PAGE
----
I started this journey in February. Did the same as you and spent about 3 weeks reading everything i could find about the process. 3 things kept coming to the fore.
1. Sanitisation
2. Fermentation temp control
3. Oxidation control.
I managed to purchase most of the basics including FV x2, pet bottles cleaning gear, test equipment and syphon from Facebook market place.
I then purchased a larder fridge from the same social media site and also a tube heater and temp control unit.
I spent a few days researching, building and setting up the fermentation fridge in the garage. Also this time was spent acquiring the last few bits I needed and a couple of kits. I had also been drinking commercial beer and washing the bottles and also collected some from friends and has a stock of about 80 ready to go into circulation.

Brew day was easy. Followed the sanitisation process and then the kit instructions. Very easy.
Transferred the FV to the fermentation fridge and pitched the yeast.
Followed the guidance here, regarding the 2x2x2 process, basically 2weeks primary fermentation, 2 weeks warm bottle conditioning and 2 weeks cool conditioning then start drinking.
Straight off the bat the beers have all been as good as that served in a pub.

As I went on I wanted to minimise the opportunity to get oxidation issues.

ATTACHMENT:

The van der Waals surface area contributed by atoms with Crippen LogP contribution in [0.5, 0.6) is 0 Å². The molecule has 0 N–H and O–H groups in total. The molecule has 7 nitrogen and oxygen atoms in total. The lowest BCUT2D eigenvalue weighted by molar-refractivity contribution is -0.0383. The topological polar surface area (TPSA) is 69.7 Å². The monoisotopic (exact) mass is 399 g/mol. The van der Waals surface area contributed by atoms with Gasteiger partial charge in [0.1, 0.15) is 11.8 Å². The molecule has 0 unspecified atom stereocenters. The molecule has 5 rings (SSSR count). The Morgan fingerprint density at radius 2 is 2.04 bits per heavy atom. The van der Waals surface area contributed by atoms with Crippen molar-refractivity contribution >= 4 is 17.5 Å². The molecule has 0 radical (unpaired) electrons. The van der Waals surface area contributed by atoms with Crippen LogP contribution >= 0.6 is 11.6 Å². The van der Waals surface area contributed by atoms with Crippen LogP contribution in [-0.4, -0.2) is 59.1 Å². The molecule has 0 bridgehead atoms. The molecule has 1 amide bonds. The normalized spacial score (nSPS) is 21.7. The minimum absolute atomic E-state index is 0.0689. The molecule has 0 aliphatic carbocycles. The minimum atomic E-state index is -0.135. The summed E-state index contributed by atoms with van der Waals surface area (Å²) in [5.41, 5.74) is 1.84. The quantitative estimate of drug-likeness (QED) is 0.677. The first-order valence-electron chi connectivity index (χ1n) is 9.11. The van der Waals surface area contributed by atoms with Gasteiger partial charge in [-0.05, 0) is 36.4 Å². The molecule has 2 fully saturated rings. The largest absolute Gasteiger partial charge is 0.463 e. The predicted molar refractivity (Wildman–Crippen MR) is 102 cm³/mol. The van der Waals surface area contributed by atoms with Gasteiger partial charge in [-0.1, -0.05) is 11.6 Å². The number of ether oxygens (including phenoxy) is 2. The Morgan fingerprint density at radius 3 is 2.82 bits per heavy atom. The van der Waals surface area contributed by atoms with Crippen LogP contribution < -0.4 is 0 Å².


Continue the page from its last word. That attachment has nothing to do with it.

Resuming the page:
The first stage to this was stopping transferring to a 2nd FV for priming sugar and bottling. I now use the bottling wand straight on the primary FV and use carbonation drop. This cuts out an unnecessary transfer and potential oxidation issue.
I’m currently on brew 10, and as yet haven’t had a bad beer.
I can also agree that muntons new flagships are great and so are the mangrove jacks kits.
I also agree that the way to go is use premium 2 can kits, or the MJ kits with the extra liquid malt pouch.
My initial cost outlay to produce good beer was £150 including setting up the fermentation fridge. From here you can add to it and improve your set up once you know where you want to go with it.
In my opinion the most important things to control to ensure you get good quality beer is.
Sanitisation
Fermentation temp control
Oxidation control
Sanitisation
 

fgoulding

Well-Known Member
Supporting Member
Joined
Apr 26, 2021
Messages
117
Reaction score
107
Location
Dublin
If I had my time again, I would have started with a small stove top pot for boil in a bag and used a sous vide for temp control. Then a small fermenter with an insulation jacket and heat belt. And I would also use Kveik yeast to start with as it’s easier to control the temps. Then I would have learned to use the Brewfather app and scaled the popular recipes down to fit a small batch size and ordered the ingredients via geterbrewed’s recipe builder.

It’s much easier and cheaper to throw a 1 gallon batch down the drain rather than 5 gallons (which happens as part of the learning process).

Because brewing is all about the brewer and not the kit. In fact, I must have changed or upgraded every bit of I kit that I first bought once I had learnt more!

Ironically, the small batch kit that I described is what I now use for recipe creation because I got fed up drinking 5 gallons of mediocre beer ;)
 

johncrobinson

Landlord.
Joined
Sep 13, 2019
Messages
2,098
Reaction score
1,058
Location
Highlands
I know,I know, You have 5 kids all intent ongoing to uni at 50 grand a year plus+++
This and all the other living costs mean you have to charge more.

I surrended when beer passed the £1 a pint mark.

Though only to me a couple of years ago now it feels like ancient history
 
Last edited:
Top